January 18


Another year is now in the books. A number of highs and lows were recorded in 2017 and we take a look at a few of the top business stories that helped shape our economy and what will continue to have an impact in 2018 and beyond.

NAFTA negotiations will be front and centre as Canada, the U.S. and Mexico get back to the bargaining table in an effort to salvage the 23-year-old trilateral agreement. At worst, it seems as if Canada and the U.S. will strike a deal, but it remains to be seen whether the Trump administration will freeze out Mexico altogether. But as former Canadian Chamber of Commerce policy expert Hendrik Brakel stated, it would be better to have no agreement than a bad one for Canada. Let’s hope it doesn’t get to that point.

As of January 1, minimum wage earners in Ontario now receive $14 per hour and that figure will be raised to $15 per hour as of January 1, 2019. Wait staff and bartenders – where tips are the norm – will see their wages set at $12.20 per hour. You can bet other provincial and territorial jurisdictions will be watching with a close eye as this is going to serve as a real litmus test as to whether or not small businesses can absorb these higher costs. Keep in mind associated services and their charges will also be impacted. The service industry, most notably restaurants and bars, will be greatly affected. Then there are the thousands of people who were earning $13 or $14 per hour prior to the bump up. Will there be a ripple effect that sees their pay increase, or are they now going to accept being a part of a larger group earning minimum wage? The full impact likely won’t be known for at least three months and perhaps as long as six months.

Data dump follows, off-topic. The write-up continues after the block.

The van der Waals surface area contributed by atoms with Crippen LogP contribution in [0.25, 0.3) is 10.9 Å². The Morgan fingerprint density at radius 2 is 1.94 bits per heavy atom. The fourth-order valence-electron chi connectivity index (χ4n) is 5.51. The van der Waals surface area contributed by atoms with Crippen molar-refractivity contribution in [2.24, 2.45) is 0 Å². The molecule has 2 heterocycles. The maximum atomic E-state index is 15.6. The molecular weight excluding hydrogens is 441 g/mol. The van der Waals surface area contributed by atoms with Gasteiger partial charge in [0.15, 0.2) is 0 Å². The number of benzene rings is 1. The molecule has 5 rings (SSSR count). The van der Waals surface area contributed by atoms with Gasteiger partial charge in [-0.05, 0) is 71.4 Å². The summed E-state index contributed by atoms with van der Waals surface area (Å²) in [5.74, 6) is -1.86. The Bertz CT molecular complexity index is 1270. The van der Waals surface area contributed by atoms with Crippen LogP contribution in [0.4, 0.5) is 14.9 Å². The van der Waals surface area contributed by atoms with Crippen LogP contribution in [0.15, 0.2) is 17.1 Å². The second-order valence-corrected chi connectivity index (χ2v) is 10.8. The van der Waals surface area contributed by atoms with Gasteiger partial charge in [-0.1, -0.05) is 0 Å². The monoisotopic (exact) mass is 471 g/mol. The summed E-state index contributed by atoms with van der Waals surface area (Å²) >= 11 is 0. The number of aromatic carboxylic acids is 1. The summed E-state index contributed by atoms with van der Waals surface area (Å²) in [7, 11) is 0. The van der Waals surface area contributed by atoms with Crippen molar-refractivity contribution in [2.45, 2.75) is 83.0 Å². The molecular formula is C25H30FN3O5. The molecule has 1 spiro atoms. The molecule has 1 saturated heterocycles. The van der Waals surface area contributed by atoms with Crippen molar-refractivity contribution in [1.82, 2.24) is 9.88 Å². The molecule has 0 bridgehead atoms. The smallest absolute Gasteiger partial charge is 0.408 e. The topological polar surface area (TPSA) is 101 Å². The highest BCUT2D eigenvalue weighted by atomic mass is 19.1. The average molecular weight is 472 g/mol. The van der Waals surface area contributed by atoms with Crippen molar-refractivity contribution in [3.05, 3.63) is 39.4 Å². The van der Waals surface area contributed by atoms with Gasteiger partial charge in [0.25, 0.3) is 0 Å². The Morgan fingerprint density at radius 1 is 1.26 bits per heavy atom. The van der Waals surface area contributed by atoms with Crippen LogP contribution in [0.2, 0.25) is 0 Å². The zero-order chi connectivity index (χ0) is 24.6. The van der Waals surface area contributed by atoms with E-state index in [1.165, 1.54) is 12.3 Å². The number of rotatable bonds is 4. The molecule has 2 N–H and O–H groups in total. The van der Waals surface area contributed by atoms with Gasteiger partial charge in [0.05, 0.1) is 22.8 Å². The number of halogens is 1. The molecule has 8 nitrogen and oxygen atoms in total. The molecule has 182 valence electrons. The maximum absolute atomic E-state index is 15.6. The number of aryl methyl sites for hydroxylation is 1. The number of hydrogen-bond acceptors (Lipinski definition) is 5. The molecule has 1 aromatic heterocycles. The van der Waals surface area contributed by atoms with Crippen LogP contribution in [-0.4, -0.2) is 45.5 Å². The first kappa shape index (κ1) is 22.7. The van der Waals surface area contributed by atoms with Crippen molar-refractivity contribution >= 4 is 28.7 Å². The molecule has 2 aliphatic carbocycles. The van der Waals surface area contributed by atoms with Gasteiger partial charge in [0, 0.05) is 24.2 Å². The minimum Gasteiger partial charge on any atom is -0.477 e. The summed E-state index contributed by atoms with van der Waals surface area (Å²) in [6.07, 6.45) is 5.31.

Hunter Harrison was certainly not a household name, but for those who follow the multi-billion-dollar railroad industry, he was its superstar executive. The charismatic Harrison died somewhat unexpectedly in December at the age of 73, just two days after taking a medical leave of absence. His death leaves a large void that will be hard to fill. Harrison was a legend, known for turning around failing or underperforming operations and making them extremely profitable. Originally from Tennessee he was a no-nonsense individual who had a vision of the finish line and wouldn’t let anything stand in his way as he raced down the track. Harrison served as the chief executive with a number of companies, including Canadian National Railway and Canadian Pacific and was the CEO at CSX Corp of Florida at the time of his death.

Did you know?… Canada will become the first industrialized nation to legalize marijuana when it comes into law, likely in July. It will be interesting to see just how much of a volume increase there will be on Highway 420.

Angus Gillespie

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